POLICE RAID LODGINGS
NORTH END WOMEN LOCKED
CP AS VAGRANTS.
Prisoners Are -Held for Health
Department by Order of
Landladies and women from north
end lodging houses were arrested
and locked up by members of the
morals squad Friday night charged
with vagrancy and held for the
health department. All of the
women were well known to police.
Charlotte Mathews, lessee of the
Raymond lodging house, 3 North
Third street, was one of the vic
tims. She received notoriety when
her "friend," Harry Warner, took
55000 and a valuable diamond ring
from her trunk and fled south, be
ing arrested at Sacramento. She
refused to prosecute when he was
brought back with the ring and
J4207 of the money.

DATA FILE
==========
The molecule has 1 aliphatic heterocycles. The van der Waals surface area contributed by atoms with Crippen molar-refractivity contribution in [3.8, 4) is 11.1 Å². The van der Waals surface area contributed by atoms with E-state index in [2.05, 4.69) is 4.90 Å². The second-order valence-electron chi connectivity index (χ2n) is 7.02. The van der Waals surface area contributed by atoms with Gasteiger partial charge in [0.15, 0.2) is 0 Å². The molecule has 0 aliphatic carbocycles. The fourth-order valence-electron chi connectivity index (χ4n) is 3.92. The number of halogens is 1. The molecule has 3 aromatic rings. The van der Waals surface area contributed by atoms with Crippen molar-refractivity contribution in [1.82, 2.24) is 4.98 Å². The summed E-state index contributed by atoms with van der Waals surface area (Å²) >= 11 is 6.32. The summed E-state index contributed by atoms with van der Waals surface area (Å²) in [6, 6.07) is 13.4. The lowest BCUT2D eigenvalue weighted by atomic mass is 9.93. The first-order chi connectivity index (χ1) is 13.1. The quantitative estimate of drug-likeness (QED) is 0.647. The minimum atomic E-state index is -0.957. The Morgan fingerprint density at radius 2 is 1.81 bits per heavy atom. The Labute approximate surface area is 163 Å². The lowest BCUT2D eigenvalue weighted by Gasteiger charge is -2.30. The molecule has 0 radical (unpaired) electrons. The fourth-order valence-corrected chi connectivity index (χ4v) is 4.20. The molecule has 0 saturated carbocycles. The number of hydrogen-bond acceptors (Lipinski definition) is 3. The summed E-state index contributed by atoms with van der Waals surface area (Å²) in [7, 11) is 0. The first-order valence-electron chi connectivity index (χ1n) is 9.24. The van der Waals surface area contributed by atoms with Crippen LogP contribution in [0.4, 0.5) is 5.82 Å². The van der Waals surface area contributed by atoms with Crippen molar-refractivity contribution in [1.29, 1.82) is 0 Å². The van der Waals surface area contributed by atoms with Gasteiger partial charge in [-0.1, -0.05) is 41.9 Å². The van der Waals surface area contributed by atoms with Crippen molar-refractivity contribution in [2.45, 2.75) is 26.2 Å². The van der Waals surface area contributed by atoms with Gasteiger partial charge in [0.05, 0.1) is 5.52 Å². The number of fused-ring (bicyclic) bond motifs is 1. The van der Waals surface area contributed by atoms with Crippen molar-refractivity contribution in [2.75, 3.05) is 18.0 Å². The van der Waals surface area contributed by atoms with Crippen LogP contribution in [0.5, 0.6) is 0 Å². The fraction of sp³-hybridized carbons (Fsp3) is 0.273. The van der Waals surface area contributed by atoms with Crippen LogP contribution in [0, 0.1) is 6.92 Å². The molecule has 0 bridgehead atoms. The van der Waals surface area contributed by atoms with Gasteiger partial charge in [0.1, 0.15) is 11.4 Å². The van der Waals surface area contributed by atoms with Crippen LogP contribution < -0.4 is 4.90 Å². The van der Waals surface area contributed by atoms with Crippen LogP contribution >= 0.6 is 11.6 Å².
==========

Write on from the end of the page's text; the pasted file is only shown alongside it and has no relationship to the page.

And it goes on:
Other houses raided were: Rich
lieu, 33 North Sixth street, Anna
Taloff, 28, arrested; Clayton, &2
North Sixth street, Eva Shaw, 28,
arrested with $1440 in her stock
ing; Brunswick, 28 North Third
street, Mrs. H. Peyronon, 50, ar
rested; Mentone. 362 Couch street,
Mina Weaver, 24, stenographer, ar
rested; housekeeping rooms at 230
First street. May Steel, 32, land
lady, and Leona Morris, 23, and
Marie Martin. 23, arrested.
UNION CHIEFS ARRESTED
TEXAS SHOPMEN HELD PLOT
TERS AGAINST ROADS.
Read The Oreirnnlan classified ads.
Two Taken Into Custody Follow
ing Indictment Charging Far
SAN ANTONIO, Texas, Sept. 29.
Charged with having participated in
a "far-reaching" conspiracy to dam
acre railroad property, J. M. Morgan,
local chairman of the federated shop
crafts, and H. H. Dietz, secretary
of the local organization, were taken
into custody today by united states
Marshal Walker. The arrests fol
lowed the action of the federal